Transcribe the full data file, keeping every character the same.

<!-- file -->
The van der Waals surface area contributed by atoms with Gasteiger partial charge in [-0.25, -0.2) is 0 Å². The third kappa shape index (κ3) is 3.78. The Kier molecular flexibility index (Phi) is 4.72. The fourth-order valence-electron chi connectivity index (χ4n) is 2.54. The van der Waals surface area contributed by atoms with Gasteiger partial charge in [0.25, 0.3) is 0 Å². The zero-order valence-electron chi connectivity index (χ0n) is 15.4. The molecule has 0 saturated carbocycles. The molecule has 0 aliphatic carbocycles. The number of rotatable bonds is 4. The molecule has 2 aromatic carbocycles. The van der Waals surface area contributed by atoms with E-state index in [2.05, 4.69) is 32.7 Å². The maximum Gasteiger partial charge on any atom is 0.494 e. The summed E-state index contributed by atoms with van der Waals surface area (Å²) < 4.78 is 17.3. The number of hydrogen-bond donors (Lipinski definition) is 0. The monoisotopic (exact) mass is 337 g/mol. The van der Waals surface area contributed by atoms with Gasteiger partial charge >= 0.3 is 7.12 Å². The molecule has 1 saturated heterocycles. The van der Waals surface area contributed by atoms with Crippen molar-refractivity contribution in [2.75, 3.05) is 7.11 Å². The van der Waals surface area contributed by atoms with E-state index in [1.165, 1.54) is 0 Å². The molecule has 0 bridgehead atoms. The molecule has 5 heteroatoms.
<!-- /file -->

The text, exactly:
The van der Waals surface area contributed by atoms with Gasteiger partial charge in [-0.25, -0.2) is 0 Å². The third kappa shape index (κ3) is 3.78. The Kier molecular flexibility index (Phi) is 4.72. The fourth-order valence-electron chi connectivity index (χ4n) is 2.54. The van der Waals surface area contributed by atoms with Gasteiger partial charge in [0.25, 0.3) is 0 Å². The zero-order valence-electron chi connectivity index (χ0n) is 15.4. The molecule has 0 saturated carbocycles. The molecule has 0 aliphatic carbocycles. The number of rotatable bonds is 4. The molecule has 2 aromatic carbocycles. The van der Waals surface area contributed by atoms with E-state index in [2.05, 4.69) is 32.7 Å². The maximum Gasteiger partial charge on any atom is 0.494 e. The summed E-state index contributed by atoms with van der Waals surface area (Å²) < 4.78 is 17.3. The number of hydrogen-bond donors (Lipinski definition) is 0. The monoisotopic (exact) mass is 337 g/mol. The van der Waals surface area contributed by atoms with Gasteiger partial charge >= 0.3 is 7.12 Å². The molecule has 1 saturated heterocycles. The van der Waals surface area contributed by atoms with Crippen molar-refractivity contribution in [2.75, 3.05) is 7.11 Å². The van der Waals surface area contributed by atoms with E-state index in [1.165, 1.54) is 0 Å². The molecule has 0 bridgehead atoms. The molecule has 5 heteroatoms.